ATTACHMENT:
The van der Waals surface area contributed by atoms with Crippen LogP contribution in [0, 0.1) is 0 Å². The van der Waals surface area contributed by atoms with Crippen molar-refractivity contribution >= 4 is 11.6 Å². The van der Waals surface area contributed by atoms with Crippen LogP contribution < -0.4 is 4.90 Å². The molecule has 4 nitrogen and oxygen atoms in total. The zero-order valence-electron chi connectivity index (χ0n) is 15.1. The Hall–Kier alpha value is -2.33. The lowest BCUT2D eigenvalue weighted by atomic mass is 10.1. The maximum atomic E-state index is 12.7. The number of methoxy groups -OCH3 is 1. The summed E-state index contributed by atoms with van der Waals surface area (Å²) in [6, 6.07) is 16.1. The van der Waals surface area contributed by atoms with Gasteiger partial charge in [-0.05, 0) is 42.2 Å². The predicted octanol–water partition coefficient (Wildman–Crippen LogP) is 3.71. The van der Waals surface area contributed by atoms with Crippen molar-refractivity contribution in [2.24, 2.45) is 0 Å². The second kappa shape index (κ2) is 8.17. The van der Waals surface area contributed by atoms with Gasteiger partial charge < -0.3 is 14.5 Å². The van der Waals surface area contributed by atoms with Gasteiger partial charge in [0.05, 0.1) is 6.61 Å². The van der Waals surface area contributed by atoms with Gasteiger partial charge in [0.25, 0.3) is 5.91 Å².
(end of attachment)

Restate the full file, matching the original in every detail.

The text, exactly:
The van der Waals surface area contributed by atoms with Crippen LogP contribution in [0, 0.1) is 0 Å². The van der Waals surface area contributed by atoms with Crippen molar-refractivity contribution >= 4 is 11.6 Å². The van der Waals surface area contributed by atoms with Crippen LogP contribution < -0.4 is 4.90 Å². The molecule has 4 nitrogen and oxygen atoms in total. The zero-order valence-electron chi connectivity index (χ0n) is 15.1. The Hall–Kier alpha value is -2.33. The lowest BCUT2D eigenvalue weighted by atomic mass is 10.1. The maximum atomic E-state index is 12.7. The number of methoxy groups -OCH3 is 1. The summed E-state index contributed by atoms with van der Waals surface area (Å²) in [6, 6.07) is 16.1. The van der Waals surface area contributed by atoms with Gasteiger partial charge in [-0.05, 0) is 42.2 Å². The predicted octanol–water partition coefficient (Wildman–Crippen LogP) is 3.71. The van der Waals surface area contributed by atoms with Crippen molar-refractivity contribution in [2.24, 2.45) is 0 Å². The second kappa shape index (κ2) is 8.17. The van der Waals surface area contributed by atoms with Gasteiger partial charge < -0.3 is 14.5 Å². The van der Waals surface area contributed by atoms with Gasteiger partial charge in [0.05, 0.1) is 6.61 Å². The van der Waals surface area contributed by atoms with Gasteiger partial charge in [0.25, 0.3) is 5.91 Å².